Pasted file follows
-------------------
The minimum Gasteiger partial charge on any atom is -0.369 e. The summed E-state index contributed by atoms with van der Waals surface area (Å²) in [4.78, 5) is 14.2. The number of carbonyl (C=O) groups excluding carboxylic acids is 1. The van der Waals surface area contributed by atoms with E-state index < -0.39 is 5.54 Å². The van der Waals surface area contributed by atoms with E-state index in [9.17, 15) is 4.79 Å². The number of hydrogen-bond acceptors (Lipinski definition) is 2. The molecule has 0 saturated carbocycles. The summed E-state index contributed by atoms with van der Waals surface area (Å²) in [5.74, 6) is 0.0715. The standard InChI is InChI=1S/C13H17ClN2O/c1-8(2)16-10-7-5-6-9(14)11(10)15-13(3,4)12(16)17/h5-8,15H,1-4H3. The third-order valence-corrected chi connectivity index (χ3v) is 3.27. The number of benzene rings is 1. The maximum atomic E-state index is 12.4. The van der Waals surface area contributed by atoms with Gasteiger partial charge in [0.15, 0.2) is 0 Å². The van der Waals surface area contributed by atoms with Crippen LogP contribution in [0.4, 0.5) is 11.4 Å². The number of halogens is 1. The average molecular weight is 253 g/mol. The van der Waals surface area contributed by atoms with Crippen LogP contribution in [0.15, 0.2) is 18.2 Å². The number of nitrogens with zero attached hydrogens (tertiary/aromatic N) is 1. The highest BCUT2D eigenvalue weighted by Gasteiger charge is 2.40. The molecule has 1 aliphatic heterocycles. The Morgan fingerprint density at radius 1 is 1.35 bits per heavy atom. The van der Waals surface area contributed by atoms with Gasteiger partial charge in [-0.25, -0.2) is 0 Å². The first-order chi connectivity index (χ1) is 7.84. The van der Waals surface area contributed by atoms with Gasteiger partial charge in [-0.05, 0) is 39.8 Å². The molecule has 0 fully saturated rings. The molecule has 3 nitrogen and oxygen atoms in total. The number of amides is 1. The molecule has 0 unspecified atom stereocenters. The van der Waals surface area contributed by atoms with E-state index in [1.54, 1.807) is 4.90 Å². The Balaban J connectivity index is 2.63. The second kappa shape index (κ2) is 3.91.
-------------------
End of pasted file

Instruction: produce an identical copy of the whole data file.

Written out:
The minimum Gasteiger partial charge on any atom is -0.369 e. The summed E-state index contributed by atoms with van der Waals surface area (Å²) in [4.78, 5) is 14.2. The number of carbonyl (C=O) groups excluding carboxylic acids is 1. The van der Waals surface area contributed by atoms with E-state index < -0.39 is 5.54 Å². The van der Waals surface area contributed by atoms with E-state index in [9.17, 15) is 4.79 Å². The number of hydrogen-bond acceptors (Lipinski definition) is 2. The molecule has 0 saturated carbocycles. The summed E-state index contributed by atoms with van der Waals surface area (Å²) in [5.74, 6) is 0.0715. The standard InChI is InChI=1S/C13H17ClN2O/c1-8(2)16-10-7-5-6-9(14)11(10)15-13(3,4)12(16)17/h5-8,15H,1-4H3. The third-order valence-corrected chi connectivity index (χ3v) is 3.27. The number of benzene rings is 1. The maximum atomic E-state index is 12.4. The van der Waals surface area contributed by atoms with Gasteiger partial charge in [0.15, 0.2) is 0 Å². The van der Waals surface area contributed by atoms with Crippen LogP contribution in [0.4, 0.5) is 11.4 Å². The number of halogens is 1. The average molecular weight is 253 g/mol. The van der Waals surface area contributed by atoms with Crippen LogP contribution in [0.15, 0.2) is 18.2 Å². The number of nitrogens with zero attached hydrogens (tertiary/aromatic N) is 1. The highest BCUT2D eigenvalue weighted by Gasteiger charge is 2.40. The molecule has 1 aliphatic heterocycles. The Morgan fingerprint density at radius 1 is 1.35 bits per heavy atom. The van der Waals surface area contributed by atoms with Gasteiger partial charge in [-0.25, -0.2) is 0 Å². The first-order chi connectivity index (χ1) is 7.84. The van der Waals surface area contributed by atoms with Gasteiger partial charge in [-0.05, 0) is 39.8 Å². The molecule has 0 fully saturated rings. The molecule has 3 nitrogen and oxygen atoms in total. The number of amides is 1. The molecule has 0 unspecified atom stereocenters. The van der Waals surface area contributed by atoms with E-state index in [1.54, 1.807) is 4.90 Å². The Balaban J connectivity index is 2.63. The second kappa shape index (κ2) is 3.91.